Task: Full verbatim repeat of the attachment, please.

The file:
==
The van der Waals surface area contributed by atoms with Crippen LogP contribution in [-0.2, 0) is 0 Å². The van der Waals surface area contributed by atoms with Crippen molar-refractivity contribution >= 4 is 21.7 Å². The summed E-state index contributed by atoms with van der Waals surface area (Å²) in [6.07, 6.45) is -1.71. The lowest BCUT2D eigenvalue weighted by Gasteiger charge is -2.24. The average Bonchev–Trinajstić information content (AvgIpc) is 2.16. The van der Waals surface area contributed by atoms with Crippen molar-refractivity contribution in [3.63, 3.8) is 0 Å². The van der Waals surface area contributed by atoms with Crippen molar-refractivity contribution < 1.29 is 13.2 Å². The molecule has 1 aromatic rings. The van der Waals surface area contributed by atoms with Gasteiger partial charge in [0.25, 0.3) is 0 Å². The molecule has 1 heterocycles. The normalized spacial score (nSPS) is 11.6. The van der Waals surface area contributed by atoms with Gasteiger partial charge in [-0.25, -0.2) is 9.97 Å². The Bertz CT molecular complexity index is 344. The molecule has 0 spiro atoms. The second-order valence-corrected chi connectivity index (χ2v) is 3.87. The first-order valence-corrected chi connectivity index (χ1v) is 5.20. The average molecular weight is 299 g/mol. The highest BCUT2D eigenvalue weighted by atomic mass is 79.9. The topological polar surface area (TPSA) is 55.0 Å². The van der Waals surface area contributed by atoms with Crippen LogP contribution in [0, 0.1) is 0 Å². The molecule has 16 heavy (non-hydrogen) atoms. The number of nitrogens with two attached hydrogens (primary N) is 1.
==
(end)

The van der Waals surface area contributed by atoms with Crippen LogP contribution in [-0.2, 0) is 0 Å². The van der Waals surface area contributed by atoms with Crippen molar-refractivity contribution >= 4 is 21.7 Å². The summed E-state index contributed by atoms with van der Waals surface area (Å²) in [6.07, 6.45) is -1.71. The lowest BCUT2D eigenvalue weighted by Gasteiger charge is -2.24. The average Bonchev–Trinajstić information content (AvgIpc) is 2.16. The van der Waals surface area contributed by atoms with Crippen molar-refractivity contribution in [3.63, 3.8) is 0 Å². The van der Waals surface area contributed by atoms with Crippen molar-refractivity contribution < 1.29 is 13.2 Å². The molecule has 1 aromatic rings. The van der Waals surface area contributed by atoms with Gasteiger partial charge in [0.25, 0.3) is 0 Å². The molecule has 1 heterocycles. The normalized spacial score (nSPS) is 11.6. The van der Waals surface area contributed by atoms with Gasteiger partial charge in [-0.25, -0.2) is 9.97 Å². The Bertz CT molecular complexity index is 344. The molecule has 0 spiro atoms. The second-order valence-corrected chi connectivity index (χ2v) is 3.87. The first-order valence-corrected chi connectivity index (χ1v) is 5.20. The average molecular weight is 299 g/mol. The highest BCUT2D eigenvalue weighted by atomic mass is 79.9. The topological polar surface area (TPSA) is 55.0 Å². The van der Waals surface area contributed by atoms with Crippen LogP contribution in [0, 0.1) is 0 Å². The molecule has 16 heavy (non-hydrogen) atoms. The number of nitrogens with two attached hydrogens (primary N) is 1.